El Salvador, Indonesia, and West Bank and Gaza all had Atlas GNI very close to the upper-middle income threshold in 2021, so modest GDP growth in 2022 was enough to bring these economies into this category. The Salvadorean economy saw 2.6% real GDP growth, while Indonesia continued its strong post pandemic recovery and real GDP increased 5.3%. Following strong post-pandemic growth in 2021 (7.9%), 3.9% growth in 2022 was sufficient for West Bank and Gaza to cross the threshold into the upper-middle income category.

Guinea and Zambia both moved from the low income to the lower-middle income category this year. Despite political instability and supply disruptions in agriculture, the Guinea economy grew 4.7% in 2022, boosted by a strong mining sector. Zambia’s economy grew 4.7% in 2022, combined with 8.6% inflation (measured by the GDP deflator), which led nominal GNI to increase by 17.7% and Atlas GNI per capita by 13.6%.

Jordan was the only country with a downward classification change this year, mainly the result of a large upward revision (+8.6%) to population estimates published by the United Nations Population Division reflecting new data from the latest population census.

 

More information

Detailed information on how the World Bank Group classifies countries is available here. The country and lending groups page provides a complete list of economies classified by income, region, and World Bank lending status and includes links to prior years’ classifications. The classification tables include World Bank member countries, along with all other economies with populations greater than 30,000. These classifications reflect the best available GNI figures for 2022, which may be revised as countries publish improved final estimates.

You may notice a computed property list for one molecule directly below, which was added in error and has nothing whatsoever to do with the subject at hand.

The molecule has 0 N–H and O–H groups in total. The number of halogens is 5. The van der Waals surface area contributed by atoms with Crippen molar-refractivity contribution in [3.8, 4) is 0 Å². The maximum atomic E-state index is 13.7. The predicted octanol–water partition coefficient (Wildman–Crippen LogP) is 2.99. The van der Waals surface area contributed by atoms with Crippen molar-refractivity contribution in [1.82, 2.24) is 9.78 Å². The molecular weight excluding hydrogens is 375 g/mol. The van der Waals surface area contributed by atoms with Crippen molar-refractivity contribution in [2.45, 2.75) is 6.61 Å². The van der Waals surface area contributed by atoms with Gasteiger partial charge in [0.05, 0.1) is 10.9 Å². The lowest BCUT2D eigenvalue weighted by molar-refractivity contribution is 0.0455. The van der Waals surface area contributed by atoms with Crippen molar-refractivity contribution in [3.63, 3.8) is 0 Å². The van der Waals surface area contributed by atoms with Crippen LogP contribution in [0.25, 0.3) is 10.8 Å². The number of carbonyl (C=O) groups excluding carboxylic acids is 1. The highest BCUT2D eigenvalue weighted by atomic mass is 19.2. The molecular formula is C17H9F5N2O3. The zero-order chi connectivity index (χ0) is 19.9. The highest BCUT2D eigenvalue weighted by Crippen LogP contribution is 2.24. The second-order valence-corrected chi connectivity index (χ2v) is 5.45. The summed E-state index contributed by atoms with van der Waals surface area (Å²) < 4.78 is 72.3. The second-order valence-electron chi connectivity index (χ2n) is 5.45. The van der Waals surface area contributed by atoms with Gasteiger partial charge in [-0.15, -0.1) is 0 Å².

Data for GNIGNI per capitaGDPGDP PPP, and Population for 2022 are now available on the World Bank's Open Data Catalog. Note that these are estimates and may be revised. For more information, please contact us at data@worldbank.org.


[1] The term country, used interchangeably with economy, does not imply political independence but refers to any territory for which authorities report separate social or economic statistics.
[2] In countries where dual or multiple exchange rates are in use, the exchange rate used to convert local currency units to US$ is an average of these exchange rates, provided necessary data are available.
[3] For data beginning in reference year 1987.

 

The authors are pleased to acknowledge the essential contributions of our colleagues, Shwetha Eapen, Charles Kouame, Tamirat Yacob, and Kathryn Young, to the preparation of this piece.

 

Please note: The country classification described here aims to serve analytical purposes and changes have no direct impact on the eligibility for World Bank resources. In the classification used for World Bank operational purposes, a range of additional criteria are considered to determine country eligibility and the terms and conditions of Bank financing. For more information, please see Bank Directive,  Financial Terms and Conditions of Bank Financing.


Authors

Nada Hamadeh

Manager, Development Data Group, World Bank

Catherine Van Rompaey

Senior Economist, Development Data Group, World Bank